How Joffrey Ballet Company Artist Amanda Assucena is Dancing With Abandon

September 28, 2023

From her first audition with The Joffrey Ballet, Amanda Assucena knew she was where she was meant to be. “Before the auditio­n class, I had never connected with ballet technique and free movement so much,” Assucena recalls. The Brazilian-born dancer officially joined the trainee program in 2012, was promoted to company artist the following year, and continued her meteoric rise with lead roles like the Sugar Plum Fairy in The Nutcracker and Juliet in Romeo and Juliet by the age of 19.

In addition to adding a sense of freedom to her impeccable technique, dancing with the Chicago-based company has given Assucena the opportunity to perform on some of the world’s most famous stages—from New York City’s David H. Koch Theater while on tour with The Joffrey to the historic Bolshoi Theatre during the Benois de la Danse competition. Still, Chicago remains her home, the city where one of her most memorable performances took place: Assucena’s debut as Giselle with The Joffrey Ballet. “I felt like I could fly in every step,” she says. “I had never been so calm onstage before, especially for a debut in a classical ballet,” she continues, adding that Giselle is her “absolute favorite ballet.”

a female dancer wearing a long skirt posing with one leg extended front with a city skyline behind her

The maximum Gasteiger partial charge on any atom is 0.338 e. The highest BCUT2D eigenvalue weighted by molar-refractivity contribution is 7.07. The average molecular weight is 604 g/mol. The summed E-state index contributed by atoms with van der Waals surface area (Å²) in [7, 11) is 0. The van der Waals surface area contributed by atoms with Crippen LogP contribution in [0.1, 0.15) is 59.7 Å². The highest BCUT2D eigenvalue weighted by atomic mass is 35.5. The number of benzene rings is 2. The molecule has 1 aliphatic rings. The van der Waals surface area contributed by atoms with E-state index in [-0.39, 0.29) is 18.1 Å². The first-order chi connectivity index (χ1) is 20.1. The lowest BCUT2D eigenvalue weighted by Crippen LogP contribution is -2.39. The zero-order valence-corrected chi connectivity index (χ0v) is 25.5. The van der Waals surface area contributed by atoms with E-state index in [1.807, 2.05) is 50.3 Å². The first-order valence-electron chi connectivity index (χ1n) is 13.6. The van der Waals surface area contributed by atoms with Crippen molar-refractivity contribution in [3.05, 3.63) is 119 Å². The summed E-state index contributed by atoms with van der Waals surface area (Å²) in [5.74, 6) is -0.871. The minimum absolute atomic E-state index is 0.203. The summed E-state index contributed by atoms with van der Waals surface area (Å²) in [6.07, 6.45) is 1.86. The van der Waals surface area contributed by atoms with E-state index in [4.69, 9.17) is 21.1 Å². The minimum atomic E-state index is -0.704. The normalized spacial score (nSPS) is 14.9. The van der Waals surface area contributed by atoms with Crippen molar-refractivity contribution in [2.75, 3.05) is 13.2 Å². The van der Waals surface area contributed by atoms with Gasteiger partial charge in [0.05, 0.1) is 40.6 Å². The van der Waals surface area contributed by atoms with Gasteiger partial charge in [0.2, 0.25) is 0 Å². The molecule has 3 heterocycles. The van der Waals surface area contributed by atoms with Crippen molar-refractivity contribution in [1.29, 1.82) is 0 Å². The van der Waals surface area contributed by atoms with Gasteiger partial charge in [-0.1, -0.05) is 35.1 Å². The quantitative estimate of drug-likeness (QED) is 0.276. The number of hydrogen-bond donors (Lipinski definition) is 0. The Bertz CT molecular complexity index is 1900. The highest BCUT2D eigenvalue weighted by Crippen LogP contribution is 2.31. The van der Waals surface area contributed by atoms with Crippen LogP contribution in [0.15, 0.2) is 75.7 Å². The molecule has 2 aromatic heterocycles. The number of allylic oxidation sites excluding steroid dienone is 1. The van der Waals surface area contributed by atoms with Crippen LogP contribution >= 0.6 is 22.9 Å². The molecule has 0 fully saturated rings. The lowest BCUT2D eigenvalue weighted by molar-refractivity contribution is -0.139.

When she isn’t dancing, Assucena enjoys spending her time in nature or with her cat, Bubba. Photo by Kristie Kahns.

An Early Interest in Performing Arts:

“My first memory that is connected with any kind of performing is when I was 5 years old and my parents took me to watch the opera Aida back in Brazil. The next morning, I was reenacting as many scenes as I could with my dad. I remember only walking around on demi-pointe, doing the splits, and putting my arms in fifth position any chance I got. After that my mother looked for a good school and signed me up for ballet class.”

Moving From Rio de Janeiro to Florida at age 14:

“My biggest challenge was adapting to a new culture and making new friends when just becoming a teenager. Not having family there to pick me up when I was down and tired was brutal. It wasn’t until later that I learned who my true friends were—they became my family away from home.”

Her Pre-Performance Routine:

“I used to have a ritual of doing everything exactly the same each time I had to perform a lead role, but I’m trying to change that since it’s become too stressful. One thing I still do is have a moment to myself before curtain to get connected to a higher power. Then, I knock on the stage three times, give it three kisses, and touch my shoes, and costume, and headpiece—as a teacher of mine once told me to do. I then do three little sautés in first position to shake the nerves off, and it’s showtime!”

A Favorite Stage:

“I truly loved performing at the Koch Theater in New York City. It brought this sense of intimacy with the audience, but also total freedom—a stage where I didn’t feel nerves.”

The Power Of Music:

“I also love any time I get to share the stage with an orchestra, instead of having them in the orchestra pit. Having them play right behind us completely changes the space and fills it with passion, like you’re enveloped in that one single moment, and nothing can take you out of it.”

An Unforgettable Performance:

“Performing Christopher Wheeldon’s Nutcracker pas de deux in Cancun this past July will stay in my heart forever. I had the honor of being accompanied by Alondra de la Parra and The Impossible Orchestra, and to perform it alongside my longtime partner on stage and in life, Alberto Velazquez. It was a genuine, passionate, and emotional show.”